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Regional Steel Corp. v. Liberty Surplus Insurance Corp.

California Court of Appeals, Second District, First Division

May 16, 2014

REGIONAL STEEL CORPORATION, Plaintiff and Appellant,
v.
LIBERTY SURPLUS INSURANCE CORPORATION, Defendant and Respondent.

APPEAL from a judgment of the Superior Court of Los Angeles County No. BC464209, Rolf M. Treu, Judge.

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COUNSEL

George Chuang & Associates and George Chuang for Plaintiff and Appellant.

Sheppard, Mullin, Richter & Hampton, Frank Falzetta, James F. McShane and Brenda Bissett for Defendant and Respondent.

OPINION

JOHNSON, J.

Regional Steel Corporation (Regional) appeals judgment entered in favor of its insurer, Liberty Surplus Insurance Corporation (Liberty). The trial court found that Liberty had no duty to defend Regional against claims brought by JSM Construction, Inc. (JSM) arising out of Regional’s installation of defective steel framing in an apartment building JSM was constructing. We affirm.

FACTUAL BACKGROUND AND PROCEDURAL HISTORY

1. The Florentine Project

JSM Florentine, LLC (JSM Florentine) is the owner of an apartment building, the Florentine Apartments, under construction in North Hollywood in 2004 (Florentine Project). The Florentine Project complex consists of 14 stories, including retail space on the ground floor, four floors of parking, and 180 residential units on the upper floors. JSM was the general contractor on

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the project. Regional was a subcontractor engaged pursuant to a June 4, 2004 subcontract to provide reinforcing steel to the Florentine Project’s columns, walls, and floors. Webcor Construction LP (Webcor) was engaged to supply and pour concrete to encase Regional’s rebar skeleton.

From May through September 2004, Regional prepared and submitted shop drawings that used both 90 degree and 135 degree seismic tie hooks in shear walls. JSM and the structural engineer for the project, Babayan & Associates (Babayan), approved the drawings. In October 2004, Regional began construction on the project, using both the 90 degree and 135 degree seismic hooks as approved in the shop drawings. Webcor poured concrete encasing the rebar and tie hooks.

In January 2005, a City building inspector issued a correction notice requiring the exclusive use of 135 degree hooks. In April 2005, JSM became aware of the problem and informed Regional that it needed to use 135 degree hooks. On May 3, 2005, JSM stopped the pouring of concrete pending resolution of the hook issue. Regional immediately began to fabricate 135 degree hooks. In June 2005, the City notified JSM that garage levels one through three, and some on level four, had defective tie hooks and required repair. JSM refused to pay Regional’s invoices and withheld $545, 000.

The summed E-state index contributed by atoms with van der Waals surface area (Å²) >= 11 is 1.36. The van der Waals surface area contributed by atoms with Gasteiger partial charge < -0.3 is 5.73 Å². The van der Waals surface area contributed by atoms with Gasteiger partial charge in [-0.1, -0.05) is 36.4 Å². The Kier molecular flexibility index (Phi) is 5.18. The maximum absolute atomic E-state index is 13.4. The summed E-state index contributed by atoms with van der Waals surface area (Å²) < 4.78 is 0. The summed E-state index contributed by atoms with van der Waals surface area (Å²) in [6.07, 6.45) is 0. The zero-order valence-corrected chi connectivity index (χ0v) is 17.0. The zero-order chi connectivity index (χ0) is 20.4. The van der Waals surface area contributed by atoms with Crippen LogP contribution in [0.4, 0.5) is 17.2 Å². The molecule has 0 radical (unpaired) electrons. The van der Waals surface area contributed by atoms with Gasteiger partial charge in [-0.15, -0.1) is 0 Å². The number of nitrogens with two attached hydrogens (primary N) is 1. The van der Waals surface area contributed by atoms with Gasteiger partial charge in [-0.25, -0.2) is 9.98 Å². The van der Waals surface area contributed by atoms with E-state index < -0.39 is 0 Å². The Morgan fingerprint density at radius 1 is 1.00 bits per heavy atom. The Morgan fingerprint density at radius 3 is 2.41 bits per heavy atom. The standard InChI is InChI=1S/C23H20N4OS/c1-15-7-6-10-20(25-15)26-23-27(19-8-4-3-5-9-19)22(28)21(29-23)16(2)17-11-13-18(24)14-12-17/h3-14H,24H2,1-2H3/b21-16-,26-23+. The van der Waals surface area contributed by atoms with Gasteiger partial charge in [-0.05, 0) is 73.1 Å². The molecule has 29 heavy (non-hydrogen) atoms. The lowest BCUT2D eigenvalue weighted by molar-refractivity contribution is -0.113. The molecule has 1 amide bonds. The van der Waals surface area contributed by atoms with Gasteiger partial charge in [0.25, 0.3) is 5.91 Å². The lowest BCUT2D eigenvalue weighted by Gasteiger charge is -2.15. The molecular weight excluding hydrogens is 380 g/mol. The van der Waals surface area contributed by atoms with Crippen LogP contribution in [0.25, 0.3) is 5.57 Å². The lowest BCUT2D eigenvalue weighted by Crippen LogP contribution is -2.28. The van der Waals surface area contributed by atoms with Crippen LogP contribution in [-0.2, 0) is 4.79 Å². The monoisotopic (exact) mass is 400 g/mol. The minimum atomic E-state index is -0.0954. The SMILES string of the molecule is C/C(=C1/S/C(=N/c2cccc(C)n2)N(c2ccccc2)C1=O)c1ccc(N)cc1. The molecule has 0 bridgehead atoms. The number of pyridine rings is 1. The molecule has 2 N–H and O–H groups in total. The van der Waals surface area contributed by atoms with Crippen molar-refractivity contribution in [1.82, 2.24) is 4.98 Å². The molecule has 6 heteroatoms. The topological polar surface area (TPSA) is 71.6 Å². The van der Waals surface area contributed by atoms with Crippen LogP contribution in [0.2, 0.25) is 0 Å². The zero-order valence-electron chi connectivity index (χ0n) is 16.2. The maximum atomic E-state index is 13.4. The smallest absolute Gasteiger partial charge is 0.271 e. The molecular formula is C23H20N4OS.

2. The Policy[1]

In August 2005, JSM purchased a commercial liability policy from Liberty (Policy) with an effective date of August 5, 2005. Liberty added Regional as an additional named insured, effective as of October 5, 2005. The Policy consists of various standard, preprinted ISO (Insurance Services Organization) forms, as well as several endorsements, including a wrap endorsement (Wrap Endorsement converting the Policy into a “wrap” policy specific to the Florentine Project. The Policy provides in relevant part that Liberty will “pay those sums the insured becomes legally obligated to pay as damages because of... ‘property damage’ to which this insurance applies.” The Policy applies to “‘property damage’” caused by an “‘occurrence’” that takes place on or after the policy’s “Retroactive Date” of August 5, 2005. Through a series of endorsements, the Policy was extended to November 5, 2008.

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The Policy excludes coverage for “‘[p]roperty damage’” to “‘impaired property’” or property that “has not been physically injured, arising out of . . . .[¶] . . . .[a] defect, deficiency, inadequacy or dangerous condition in ‘your product’ or ‘your work.’” “‘Property damage’” is defined as “[p]hysical injury to tangible property, including all resulting loss of use of that property . . . .[¶] . . . .Loss of use of tangible property that is not physically injured.... shall be deemed to occur at the time of the ‘occurrence’ that caused it.” “‘Impaired Property’” is defined as “tangible property, other than ‘your product’ or ‘your work’ that cannot be used or is less useful because . . . .[¶] . . . .[i]t incorporates ‘your product’ or ‘your work’ that is known or thought to be defective, deficient, inadequate, or dangerous; . . . .[¶] if such property can be restored to use by . . . .[¶] . . . .the repair, replacement, adjustment or removal of ‘your product’ or ‘your work.’” An “‘[o]ccurrence’” is defined as “an accident, including continuous or repeated exposure to substantially the same general harmful condition.”[2]

The Wrap Endorsement modified the ISO form by providing that “[t]his insurance applies only to... ‘property damage’... that occurs at a Project Site... and arises solely out of that portion of operation performed: [¶] . . . . by... an Additional Named Insured; [¶] . . . .that are within the scope of a Designated Project listed in the Designated Project Schedule; and [¶] . . . .at the Project Site listed for that Designated Project.”

The Wrap Endorsement did not specify a retroactive date or an occurrence date.

3. The Underlying Action

In August 2007, Regional filed an action against JSM for ...


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